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Priority setting for mental health research in Chile



Scientific knowledge is a fundamental tool for making informed health policy decisions, but the link between health research and public policy decision-making is often missing. This study aims to identify and prioritize a national set of research gaps in mental health.


A multi-approach method to identify gaps in knowledge was developed, including (1) document analysis and identification of possible research questions, (2) interviews to Ministry of Health key informants, (3) focus groups with different stakeholders, and (4) a web consultation addressed to academics. The identified gaps were translated to a standardized format of research questions. Criteria for prioritization were extracted from interviews and focus groups. Then, a team of various professionals applied them for scoring each question research.


Fifty-four people participated in the knowledge gaps identification process through an online consultation (n = 23) and focus groups (n = 18). Prioritization criteria identified were: extent of the knowledge gap, size of the objective population, potential benefit, vulnerability, urgency and applicability. 155 research questions were prioritized, of which 44% were related to evaluation of systems and/or health programs, and 26% to evaluation of interventions, including questions related to cost-effectiveness. 30% of the research questions came from the online consultation, and 36% from key informants. Users groups contributed with 10% of total research questions.


A final priority setting for mental health research was reached, making available for authorities and research agencies a list of 155 research questions ordered by relevance. The experience documented here could serve to other countries interested in developing a similar process.


Mental disorders are one of the principal causes of global disease burden. In 2010, they were responsible for 185 million disability-adjusted life years globally (7.6% of the total), the majority of them coming from developing countries [1]. The burden of disease due to mental disorders has increased by 38% in the last two decades, owing mainly to demographic changes [2]. In the case of Chile, mental disorders are particularly relevant, given that they cause approximately 18% of the national burden of disease, being the leading cause of all studied conditions [3].

Scientific knowledge is a fundamental tool for making informed health policy decisions, for decreasing burden of disease, and achieving universal coverage. This is especially important in a context of limited resources [4].

In 2009, the total investment in health research reached US$240 billion, 90% of which was carried out in high-income countries and, at least in the publication of clinical trials, focused on health problems relevant for those countries [5]. Furthermore, a report of the Commission on Health Research for Development from 1990 for the first time presented the concept of the 10/90 gap, a well-known indicator of disparity, which states that only a small proportion of investment in health research is spent on diseases affecting low- and middle-income countries [6].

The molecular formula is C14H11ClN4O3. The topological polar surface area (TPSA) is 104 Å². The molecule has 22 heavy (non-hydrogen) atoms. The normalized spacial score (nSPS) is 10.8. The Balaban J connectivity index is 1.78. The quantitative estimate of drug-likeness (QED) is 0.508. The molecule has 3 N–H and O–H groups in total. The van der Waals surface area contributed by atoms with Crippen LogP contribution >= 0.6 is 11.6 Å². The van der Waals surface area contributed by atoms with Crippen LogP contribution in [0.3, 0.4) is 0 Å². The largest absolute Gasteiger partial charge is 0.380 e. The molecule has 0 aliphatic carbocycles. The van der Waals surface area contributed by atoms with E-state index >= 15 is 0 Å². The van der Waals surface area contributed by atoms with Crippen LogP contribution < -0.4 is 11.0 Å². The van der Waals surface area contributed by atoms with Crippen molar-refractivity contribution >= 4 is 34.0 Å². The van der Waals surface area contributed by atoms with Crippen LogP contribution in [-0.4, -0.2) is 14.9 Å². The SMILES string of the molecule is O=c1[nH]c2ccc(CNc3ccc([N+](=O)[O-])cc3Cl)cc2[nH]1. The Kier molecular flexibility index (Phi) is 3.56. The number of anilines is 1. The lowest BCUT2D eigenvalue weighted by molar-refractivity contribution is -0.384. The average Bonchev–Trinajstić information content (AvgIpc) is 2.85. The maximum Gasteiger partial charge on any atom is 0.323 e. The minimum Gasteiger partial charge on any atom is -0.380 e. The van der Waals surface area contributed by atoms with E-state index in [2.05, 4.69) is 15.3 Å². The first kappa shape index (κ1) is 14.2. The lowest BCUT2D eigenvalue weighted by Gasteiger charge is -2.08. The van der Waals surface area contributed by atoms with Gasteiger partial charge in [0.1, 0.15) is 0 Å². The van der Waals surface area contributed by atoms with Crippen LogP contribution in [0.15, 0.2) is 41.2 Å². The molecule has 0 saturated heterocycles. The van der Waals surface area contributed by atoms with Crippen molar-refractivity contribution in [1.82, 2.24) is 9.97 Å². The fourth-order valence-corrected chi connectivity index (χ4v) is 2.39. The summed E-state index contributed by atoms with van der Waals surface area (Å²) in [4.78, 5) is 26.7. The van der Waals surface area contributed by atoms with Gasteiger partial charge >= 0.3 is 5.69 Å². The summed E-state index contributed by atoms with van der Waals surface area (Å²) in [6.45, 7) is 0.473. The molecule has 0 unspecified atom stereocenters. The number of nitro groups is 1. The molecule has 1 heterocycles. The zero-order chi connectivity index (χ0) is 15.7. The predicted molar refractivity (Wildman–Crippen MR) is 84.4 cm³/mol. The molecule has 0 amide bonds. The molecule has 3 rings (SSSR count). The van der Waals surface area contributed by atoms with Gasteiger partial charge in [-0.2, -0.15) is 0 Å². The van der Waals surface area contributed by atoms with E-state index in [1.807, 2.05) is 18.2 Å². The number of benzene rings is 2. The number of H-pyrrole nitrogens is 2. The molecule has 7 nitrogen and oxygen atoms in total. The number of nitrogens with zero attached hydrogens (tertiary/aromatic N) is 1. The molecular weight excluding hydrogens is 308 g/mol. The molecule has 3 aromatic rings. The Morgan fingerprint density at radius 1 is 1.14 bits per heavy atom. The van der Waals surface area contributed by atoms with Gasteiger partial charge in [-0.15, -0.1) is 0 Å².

Similarly in the mental health area, 95% of publications come from high-income countries, and less than 1% from low-income countries, a tendency that has remained stable in the last few decades [7].

In light of this scenario, influential international entities dedicated to public health are calling for more research, identifying it as a component of national health systems [8,9,10]. These groups emphasize the importance of aligning investigation with knowledge gaps in each country, in order to move research from the academic world toward public health programs close to the demand and provision of health services [4, 11]. This aligning process reaches special importance in the field of mental health, where the determinant factors are more context-dependent than in other health problems [11].

To achieve the aforementioned, procedures are needed to identify and prioritize knowledge gaps present in health decision-making [12]. Such exercises have been developed at global, regional, and country levels [13].

To date, few low- and middle-income countries have developed their own practices of priority setting for health research [14, 15]. In the countries that have done so, these processes often present methodological limitations, as well as scarce linkage with health public policy decision-making [14, 16]. An example of similar efforts from high-income countries, the European ROAMER program identified six mental health research priority areas for 27 European countries using a combination of systematic mapping of the literature, expert workshops and surveys with input from more than 1000 expert researchers and stakeholders [17].

Chile does not have an established periodical process to identify and prioritize health research needs. Consequently, a prioritization process specifically for mental health is also needed. The purpose of this study is to identify and prioritize a national set of research gaps in mental health in Chile, and to document the prioritization process.


The selection of research priorities was performed in two stages. The first stage consisted of four strategies to identify knowledge gaps: document analysis, interviews, focus groups, and an online consultation of the scientific community.